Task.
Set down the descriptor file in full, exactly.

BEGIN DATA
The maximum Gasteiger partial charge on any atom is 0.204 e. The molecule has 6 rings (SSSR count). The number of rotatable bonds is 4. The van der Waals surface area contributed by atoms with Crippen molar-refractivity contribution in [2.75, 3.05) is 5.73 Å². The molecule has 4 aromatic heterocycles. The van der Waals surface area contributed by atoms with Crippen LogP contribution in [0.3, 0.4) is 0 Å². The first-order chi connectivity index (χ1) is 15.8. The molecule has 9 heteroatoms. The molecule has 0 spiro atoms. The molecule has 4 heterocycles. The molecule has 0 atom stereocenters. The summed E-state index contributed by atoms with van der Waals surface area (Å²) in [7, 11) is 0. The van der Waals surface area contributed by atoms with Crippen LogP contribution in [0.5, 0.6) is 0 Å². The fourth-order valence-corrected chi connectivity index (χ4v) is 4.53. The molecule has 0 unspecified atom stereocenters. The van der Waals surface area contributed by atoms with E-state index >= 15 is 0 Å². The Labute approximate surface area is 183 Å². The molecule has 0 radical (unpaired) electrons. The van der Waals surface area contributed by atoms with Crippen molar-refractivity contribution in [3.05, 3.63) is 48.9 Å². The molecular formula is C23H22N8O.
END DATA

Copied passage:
The maximum Gasteiger partial charge on any atom is 0.204 e. The molecule has 6 rings (SSSR count). The number of rotatable bonds is 4. The van der Waals surface area contributed by atoms with Crippen molar-refractivity contribution in [2.75, 3.05) is 5.73 Å². The molecule has 4 aromatic heterocycles. The van der Waals surface area contributed by atoms with Crippen LogP contribution in [0.3, 0.4) is 0 Å². The first-order chi connectivity index (χ1) is 15.8. The molecule has 9 heteroatoms. The molecule has 0 spiro atoms. The molecule has 4 heterocycles. The molecule has 0 atom stereocenters. The summed E-state index contributed by atoms with van der Waals surface area (Å²) in [7, 11) is 0. The van der Waals surface area contributed by atoms with Crippen LogP contribution in [0.5, 0.6) is 0 Å². The fourth-order valence-corrected chi connectivity index (χ4v) is 4.53. The molecule has 0 unspecified atom stereocenters. The van der Waals surface area contributed by atoms with E-state index >= 15 is 0 Å². The Labute approximate surface area is 183 Å². The molecule has 0 radical (unpaired) electrons. The van der Waals surface area contributed by atoms with Crippen molar-refractivity contribution in [3.05, 3.63) is 48.9 Å². The molecular formula is C23H22N8O.